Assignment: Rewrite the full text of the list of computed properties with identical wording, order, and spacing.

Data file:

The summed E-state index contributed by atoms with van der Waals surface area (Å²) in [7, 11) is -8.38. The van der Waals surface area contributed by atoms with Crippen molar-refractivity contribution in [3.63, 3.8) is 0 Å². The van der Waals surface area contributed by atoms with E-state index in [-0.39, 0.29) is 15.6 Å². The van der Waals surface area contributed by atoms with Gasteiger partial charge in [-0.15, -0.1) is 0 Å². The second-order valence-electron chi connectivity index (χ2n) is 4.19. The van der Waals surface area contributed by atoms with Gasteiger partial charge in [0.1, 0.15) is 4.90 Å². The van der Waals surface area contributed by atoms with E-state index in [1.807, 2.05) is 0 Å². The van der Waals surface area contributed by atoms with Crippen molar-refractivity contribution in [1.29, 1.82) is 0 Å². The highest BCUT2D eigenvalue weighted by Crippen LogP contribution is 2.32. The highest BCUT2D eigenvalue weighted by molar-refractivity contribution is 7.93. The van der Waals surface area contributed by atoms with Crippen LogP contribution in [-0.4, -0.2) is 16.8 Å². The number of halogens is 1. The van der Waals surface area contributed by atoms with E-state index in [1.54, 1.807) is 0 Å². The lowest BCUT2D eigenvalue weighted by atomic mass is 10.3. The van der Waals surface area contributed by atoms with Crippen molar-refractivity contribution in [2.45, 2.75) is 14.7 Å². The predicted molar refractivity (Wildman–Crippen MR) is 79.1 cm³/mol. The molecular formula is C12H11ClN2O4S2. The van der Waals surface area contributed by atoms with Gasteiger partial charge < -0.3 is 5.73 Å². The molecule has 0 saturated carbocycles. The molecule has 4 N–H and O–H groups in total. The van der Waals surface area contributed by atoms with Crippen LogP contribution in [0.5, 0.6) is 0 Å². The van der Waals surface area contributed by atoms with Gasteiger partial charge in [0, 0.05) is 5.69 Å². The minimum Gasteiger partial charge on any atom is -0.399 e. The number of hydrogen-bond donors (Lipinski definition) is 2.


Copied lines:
The summed E-state index contributed by atoms with van der Waals surface area (Å²) in [7, 11) is -8.38. The van der Waals surface area contributed by atoms with Crippen molar-refractivity contribution in [3.63, 3.8) is 0 Å². The van der Waals surface area contributed by atoms with E-state index in [-0.39, 0.29) is 15.6 Å². The van der Waals surface area contributed by atoms with Gasteiger partial charge in [-0.15, -0.1) is 0 Å². The second-order valence-electron chi connectivity index (χ2n) is 4.19. The van der Waals surface area contributed by atoms with Gasteiger partial charge in [0.1, 0.15) is 4.90 Å². The van der Waals surface area contributed by atoms with E-state index in [1.807, 2.05) is 0 Å². The van der Waals surface area contributed by atoms with Crippen molar-refractivity contribution in [1.29, 1.82) is 0 Å². The highest BCUT2D eigenvalue weighted by Crippen LogP contribution is 2.32. The highest BCUT2D eigenvalue weighted by molar-refractivity contribution is 7.93. The van der Waals surface area contributed by atoms with Crippen LogP contribution in [-0.4, -0.2) is 16.8 Å². The number of halogens is 1. The van der Waals surface area contributed by atoms with E-state index in [1.54, 1.807) is 0 Å². The lowest BCUT2D eigenvalue weighted by atomic mass is 10.3. The van der Waals surface area contributed by atoms with Crippen molar-refractivity contribution in [2.45, 2.75) is 14.7 Å². The predicted molar refractivity (Wildman–Crippen MR) is 79.1 cm³/mol. The molecular formula is C12H11ClN2O4S2. The van der Waals surface area contributed by atoms with Gasteiger partial charge < -0.3 is 5.73 Å². The molecule has 0 saturated carbocycles. The molecule has 4 N–H and O–H groups in total. The van der Waals surface area contributed by atoms with Crippen LogP contribution in [0.5, 0.6) is 0 Å². The van der Waals surface area contributed by atoms with Gasteiger partial charge in [0, 0.05) is 5.69 Å². The minimum Gasteiger partial charge on any atom is -0.399 e. The number of hydrogen-bond donors (Lipinski definition) is 2.